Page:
Host City: Athina, Greece
Venue(s): Panathenaic Stadium, Athina
Date Started: April 27, 1906
Date Finished: April 27, 1906
Format: Final only.
This was one of the more eagerly awaited events as it matched Meyer Prinstein, defending champion from 1904, and runner-up in 1900, and Peter O'Connor of Ireland, who in 1904 had broken Prinstein's world record. Prinstein posted his winning mark in round one, and O'Connor was unable to match it. O'Connor protested this mark, however, saying that only one judge had been present when Prinstein jumped. O'Connor was also upset about what he considered unjust fouls called on him. One foul was called when he fell backwards after landing, which the committee ruled was a foul according to the rules in effect at that time. Prinstein was fortunate for he injured himself on his opening jump and produced only one fair jump after that.
O'Connor lodged a formal protest of the results, noting three problems which he perceived: 1) Prinstein's number was 40, but he jumped third which allowed him to take advantage of a smoother track; 2) [Matthew] Halpin [USA] assumed the duties of official, judge, and measurer; and 3) Halpin declared two of O'Connor's jumps foul and he claimed one of these exceeded Prinstein's winning mark. The protest was not allowed.
O'Connor's troubles began when he arrived in Athens with the other Irish athletes, Con Leahy and John Daly. They noted that they were described in the program as British, which greatly upset them. O'Connor wrote to the Organizing Committee protesting this. Years later, in an interview in The Limerick Leader (25 August 1956), he noted, "I have a copy of that letter making a strong protest and stating emphatically that we represented Ireland, that our expenses had been paid by Irishmen, and that we objected, if any were successful, to our wins being recorded in any way as points for England. My letter came before the Olympic Committee, but on a vote the British scored a victory, the Greek delegates supporting the claim on the former that Ireland was then part of the United Kingdom."
O'Connor also observed that the British judges resented the Irish attitude, adding that, "I was robbed deliberately, in consequence, through [Matt] Halpin, the American trainer, acting as sole judge in measuring each competitor's jump." After Prince Georgios denied O'Connor's protest, he noted, "I then found the two English judges who should have acted, but they curtly told me that owing to my letter repudiating England they would not act. If my wife had not been present looking at the contest, which restrained me, I would have beaten Halpin to a pulp."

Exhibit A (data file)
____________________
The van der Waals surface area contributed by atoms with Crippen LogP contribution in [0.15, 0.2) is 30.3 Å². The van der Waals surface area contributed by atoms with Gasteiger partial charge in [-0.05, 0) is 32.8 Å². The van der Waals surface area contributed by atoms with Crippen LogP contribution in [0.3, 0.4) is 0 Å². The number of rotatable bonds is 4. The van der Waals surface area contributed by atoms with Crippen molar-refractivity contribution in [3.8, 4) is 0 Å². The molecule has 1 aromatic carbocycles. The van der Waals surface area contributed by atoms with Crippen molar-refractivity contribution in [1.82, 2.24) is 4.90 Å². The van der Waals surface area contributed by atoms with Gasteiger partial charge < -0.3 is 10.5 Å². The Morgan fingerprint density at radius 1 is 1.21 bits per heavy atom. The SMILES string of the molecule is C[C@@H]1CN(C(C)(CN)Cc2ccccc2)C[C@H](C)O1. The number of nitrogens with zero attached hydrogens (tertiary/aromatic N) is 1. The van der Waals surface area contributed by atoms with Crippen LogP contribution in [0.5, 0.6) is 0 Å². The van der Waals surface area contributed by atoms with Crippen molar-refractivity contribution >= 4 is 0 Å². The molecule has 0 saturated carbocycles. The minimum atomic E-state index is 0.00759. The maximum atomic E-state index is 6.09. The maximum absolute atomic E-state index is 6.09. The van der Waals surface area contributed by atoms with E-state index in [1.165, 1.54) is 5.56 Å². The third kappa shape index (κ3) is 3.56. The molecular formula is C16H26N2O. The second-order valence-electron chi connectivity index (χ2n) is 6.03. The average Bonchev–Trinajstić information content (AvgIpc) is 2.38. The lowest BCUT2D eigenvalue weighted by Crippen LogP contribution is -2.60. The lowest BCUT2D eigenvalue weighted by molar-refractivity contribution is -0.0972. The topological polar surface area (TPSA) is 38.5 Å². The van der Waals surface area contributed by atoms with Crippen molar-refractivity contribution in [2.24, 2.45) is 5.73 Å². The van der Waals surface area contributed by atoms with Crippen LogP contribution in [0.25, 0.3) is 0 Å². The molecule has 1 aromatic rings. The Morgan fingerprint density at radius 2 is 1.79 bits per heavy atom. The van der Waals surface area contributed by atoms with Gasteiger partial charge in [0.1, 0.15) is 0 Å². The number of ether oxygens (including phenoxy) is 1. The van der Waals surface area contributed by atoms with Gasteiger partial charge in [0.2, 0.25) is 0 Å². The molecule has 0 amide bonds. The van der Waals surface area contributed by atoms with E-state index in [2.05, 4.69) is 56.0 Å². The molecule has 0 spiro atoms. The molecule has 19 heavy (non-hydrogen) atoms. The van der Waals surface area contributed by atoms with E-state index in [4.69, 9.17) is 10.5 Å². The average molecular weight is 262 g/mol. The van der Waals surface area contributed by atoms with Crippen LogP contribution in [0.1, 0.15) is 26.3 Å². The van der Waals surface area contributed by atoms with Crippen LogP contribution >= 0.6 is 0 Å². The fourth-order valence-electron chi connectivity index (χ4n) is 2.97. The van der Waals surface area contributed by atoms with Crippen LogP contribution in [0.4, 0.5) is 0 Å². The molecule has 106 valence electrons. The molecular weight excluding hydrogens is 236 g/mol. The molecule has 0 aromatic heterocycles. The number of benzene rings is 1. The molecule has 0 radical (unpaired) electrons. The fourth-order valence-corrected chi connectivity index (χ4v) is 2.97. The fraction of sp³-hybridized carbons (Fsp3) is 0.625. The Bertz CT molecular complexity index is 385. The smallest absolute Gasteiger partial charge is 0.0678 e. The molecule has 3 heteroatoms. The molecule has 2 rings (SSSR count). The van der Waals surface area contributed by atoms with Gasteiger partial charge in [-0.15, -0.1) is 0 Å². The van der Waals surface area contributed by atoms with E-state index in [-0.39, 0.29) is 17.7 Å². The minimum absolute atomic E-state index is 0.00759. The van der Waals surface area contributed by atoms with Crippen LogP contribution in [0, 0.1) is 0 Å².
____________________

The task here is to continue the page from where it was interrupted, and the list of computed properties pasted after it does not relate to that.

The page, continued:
In Prinstein's defense, Spalding noted, "It may be said that Prinstein's jump was measured by Mr. Perry of England, and the measuring was witnessed not only by Mr. Halpin but Mr. Müller of Germany and Mr. Dahl of Sweden."
Fourth-place finisher Hjalmar Mellander might have medaled, except that on his best jump (6.585) he took off almost a half-metre behind the board. Third-place finisher Hugo Friend had been the 1905 AAU champion but would achieve his greatest fame as a judge in his hometown of Chicago. He played a part in the American sporting drama of the trial of the Black Sox - the Chicago White Sox team which was accused of throwing the 1919 World Series. Friend was the judge at the trial which acquitted the Black Sox players.
|1||Meyer Prinstein||27||United States||USA||Gold||7.200|
|2||Peter O'Connor||33||Great Britain||GBR||Silver||7.025|
|3||Hugo Friend||23||United States||USA||Bronze||6.960|
|5||Sidney Abrahams||21||Great Britain||GBR||6.210|
|6||Tom Cronan||20||United States||USA||6.185|
|25||Francis Connolly||19||United States||USA||5.280|
|AC||James B. Connolly||37||United States||USA||NM|